Prosecutor Worthy Dismisses Charges Against 10-Year-Old

On April 29, 2019, it was alleged that a 10-year-old child, struck another child in the face with a ball during a game of Tips at Ruth Eriksson Elementary, in Canton, Michigan. The child who was struck in the face sustained a black eye, bruised nose and later received treatment in the ER for a concussion. According to the injured child's mother, the boy had previous head injuries. The 10-year-old was charged by a Juvenile Unit assistant prosecutor with a juvenile misdemeanor, Aggravated Assault. The decision was not reviewed or approved by any supervisor which is required under office protocol. On July 31, 2019, the case was permanently dismissed by the Wayne County Prosecutor's Office.

Prosecutor Worthy said, “The charge in this case was a mistake in judgment by this office, even though it was rectified by permanently dismissing the case on July 31, 2019, prior to the first scheduled court proceeding. To be clear, my office will not be refiling this petition, nor was it ever the intent of our office to do so. I have taken this extremely seriously, and concrete steps have already been made. I am currently reviewing the policies and procedures of our Juvenile Division and re-enforcing internal measures to prevent a similar matter from occurring in the future.” [22]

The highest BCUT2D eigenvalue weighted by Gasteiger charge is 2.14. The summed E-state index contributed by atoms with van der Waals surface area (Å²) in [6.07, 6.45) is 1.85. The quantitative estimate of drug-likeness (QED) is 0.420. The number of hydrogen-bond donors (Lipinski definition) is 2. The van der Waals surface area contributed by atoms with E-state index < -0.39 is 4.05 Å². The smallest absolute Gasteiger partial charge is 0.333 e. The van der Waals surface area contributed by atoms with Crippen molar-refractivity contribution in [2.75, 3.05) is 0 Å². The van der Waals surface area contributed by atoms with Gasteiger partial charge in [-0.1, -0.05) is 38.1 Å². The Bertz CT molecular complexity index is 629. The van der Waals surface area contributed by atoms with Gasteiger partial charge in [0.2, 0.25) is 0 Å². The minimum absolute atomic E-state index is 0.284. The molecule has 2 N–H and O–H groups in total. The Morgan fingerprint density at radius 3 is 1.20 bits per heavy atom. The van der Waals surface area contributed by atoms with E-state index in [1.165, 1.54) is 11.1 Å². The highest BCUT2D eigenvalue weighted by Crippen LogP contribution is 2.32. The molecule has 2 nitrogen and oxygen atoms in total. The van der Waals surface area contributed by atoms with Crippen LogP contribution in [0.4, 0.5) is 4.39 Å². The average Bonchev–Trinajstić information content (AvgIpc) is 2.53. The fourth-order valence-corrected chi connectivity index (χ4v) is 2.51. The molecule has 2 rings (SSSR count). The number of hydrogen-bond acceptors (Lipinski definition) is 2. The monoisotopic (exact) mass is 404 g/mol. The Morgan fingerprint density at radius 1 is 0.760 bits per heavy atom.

Juvenile mediation program[edit]

WCPO Partners with the Wayne County Dispute Resolution Center on New Program

"I am pleased today to announce a partnership between the Wayne County Prosecutor's Office and the Wayne County Dispute Resolution Center. Together we will offer, through mediation, an alternative to charging adolescents and teens with certain offenses. Instead, they will meet with stakeholders, including the crime victims, to craft a solution short of formal charges. Wrap around services, counseling, and other options may be included in the solution. This program gives crime victims a voice and opportunity to impact the lives of the youth who victimized them. Collaboratively, it is our hope that if they successfully complete the recommended course of action, fewer juveniles will find themselves charged with a delinquency offense that may result in a delinquency record", said Prosecutor Worthy.[23] [24] [25]